What to Read Next
These days, the concept of collective intelligence is extremely popular — and, thanks to the Internet, companies turn to online communities to do everything from choose t-shirt designs to solve business problems. Now, in “Decisions: 2.0: The Power of Collective Intelligence,” an article in the Winter 2009 issue of MIT Sloan Management Review, Eric Bonabeau looks at not only the appeal of collective intelligence but also the practical issues managers need to consider to use it successfully.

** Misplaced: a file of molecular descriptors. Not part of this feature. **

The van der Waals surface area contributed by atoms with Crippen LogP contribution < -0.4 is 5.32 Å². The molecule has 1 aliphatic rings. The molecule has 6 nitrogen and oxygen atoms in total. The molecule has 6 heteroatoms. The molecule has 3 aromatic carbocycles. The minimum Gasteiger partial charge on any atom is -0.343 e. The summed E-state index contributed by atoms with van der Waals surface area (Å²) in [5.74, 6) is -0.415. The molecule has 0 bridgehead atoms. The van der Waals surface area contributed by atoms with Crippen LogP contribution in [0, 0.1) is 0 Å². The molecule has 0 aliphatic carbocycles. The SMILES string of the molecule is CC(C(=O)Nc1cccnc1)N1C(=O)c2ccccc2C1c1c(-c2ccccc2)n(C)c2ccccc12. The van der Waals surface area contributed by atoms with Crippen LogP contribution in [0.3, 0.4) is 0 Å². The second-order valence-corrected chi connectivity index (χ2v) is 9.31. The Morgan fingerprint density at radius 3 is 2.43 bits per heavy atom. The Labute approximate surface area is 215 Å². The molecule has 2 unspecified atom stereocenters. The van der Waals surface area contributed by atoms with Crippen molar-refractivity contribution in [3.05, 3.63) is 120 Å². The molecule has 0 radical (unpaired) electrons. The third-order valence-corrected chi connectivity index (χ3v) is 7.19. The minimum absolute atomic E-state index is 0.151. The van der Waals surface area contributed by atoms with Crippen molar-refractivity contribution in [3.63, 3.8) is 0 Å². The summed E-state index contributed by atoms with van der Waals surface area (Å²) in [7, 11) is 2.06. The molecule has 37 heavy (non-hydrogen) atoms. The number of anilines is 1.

For every collective intelligence success story, Bonabeau notes, there are “likely numerous projects that have failed because of faulty mechanism designs.” He concludes:
although a success like Wikipedia might look simple on the surface, that superficial simplicity belies a complex underlying mechanism for harnessing the power of collective intelligence. Consequently, any company that is developing a Decisions 2.0 application would do well to understand some fundamental issues, such as the balance between diversity and expertise, and the distinction between decentralized and distributed decision making. After all, without such basic knowledge, a business could easily end up tapping into a crowd’s madness — and not its wisdom.